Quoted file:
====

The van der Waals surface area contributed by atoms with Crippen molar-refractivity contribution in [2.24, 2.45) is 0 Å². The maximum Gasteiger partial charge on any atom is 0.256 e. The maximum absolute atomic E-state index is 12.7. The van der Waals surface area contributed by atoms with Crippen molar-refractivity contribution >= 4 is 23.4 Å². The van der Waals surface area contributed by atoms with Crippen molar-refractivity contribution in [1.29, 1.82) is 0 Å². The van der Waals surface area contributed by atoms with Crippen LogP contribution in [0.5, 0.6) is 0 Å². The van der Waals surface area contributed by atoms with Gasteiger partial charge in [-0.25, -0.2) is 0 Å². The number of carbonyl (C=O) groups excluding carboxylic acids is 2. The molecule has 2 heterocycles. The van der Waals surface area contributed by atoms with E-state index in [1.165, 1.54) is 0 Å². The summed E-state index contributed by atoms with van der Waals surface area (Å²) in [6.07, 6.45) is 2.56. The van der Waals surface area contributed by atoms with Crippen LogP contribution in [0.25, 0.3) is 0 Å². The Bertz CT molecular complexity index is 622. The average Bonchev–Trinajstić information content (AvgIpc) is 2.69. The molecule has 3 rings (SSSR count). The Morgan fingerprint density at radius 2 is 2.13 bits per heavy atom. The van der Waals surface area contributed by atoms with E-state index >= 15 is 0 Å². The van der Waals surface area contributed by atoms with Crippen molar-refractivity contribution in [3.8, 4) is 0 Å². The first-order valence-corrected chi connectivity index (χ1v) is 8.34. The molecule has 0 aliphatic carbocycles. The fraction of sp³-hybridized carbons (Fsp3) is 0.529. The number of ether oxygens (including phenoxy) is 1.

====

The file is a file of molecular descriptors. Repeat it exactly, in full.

The van der Waals surface area contributed by atoms with Crippen molar-refractivity contribution in [2.24, 2.45) is 0 Å². The maximum Gasteiger partial charge on any atom is 0.256 e. The maximum absolute atomic E-state index is 12.7. The van der Waals surface area contributed by atoms with Crippen molar-refractivity contribution >= 4 is 23.4 Å². The van der Waals surface area contributed by atoms with Crippen molar-refractivity contribution in [1.29, 1.82) is 0 Å². The van der Waals surface area contributed by atoms with Crippen LogP contribution in [0.5, 0.6) is 0 Å². The van der Waals surface area contributed by atoms with Gasteiger partial charge in [-0.25, -0.2) is 0 Å². The number of carbonyl (C=O) groups excluding carboxylic acids is 2. The molecule has 2 heterocycles. The van der Waals surface area contributed by atoms with E-state index in [1.165, 1.54) is 0 Å². The summed E-state index contributed by atoms with van der Waals surface area (Å²) in [6.07, 6.45) is 2.56. The van der Waals surface area contributed by atoms with Crippen LogP contribution in [0.25, 0.3) is 0 Å². The Bertz CT molecular complexity index is 622. The average Bonchev–Trinajstić information content (AvgIpc) is 2.69. The molecule has 3 rings (SSSR count). The Morgan fingerprint density at radius 2 is 2.13 bits per heavy atom. The van der Waals surface area contributed by atoms with E-state index >= 15 is 0 Å². The van der Waals surface area contributed by atoms with Crippen molar-refractivity contribution in [3.8, 4) is 0 Å². The first-order valence-corrected chi connectivity index (χ1v) is 8.34. The molecule has 0 aliphatic carbocycles. The fraction of sp³-hybridized carbons (Fsp3) is 0.529. The number of ether oxygens (including phenoxy) is 1.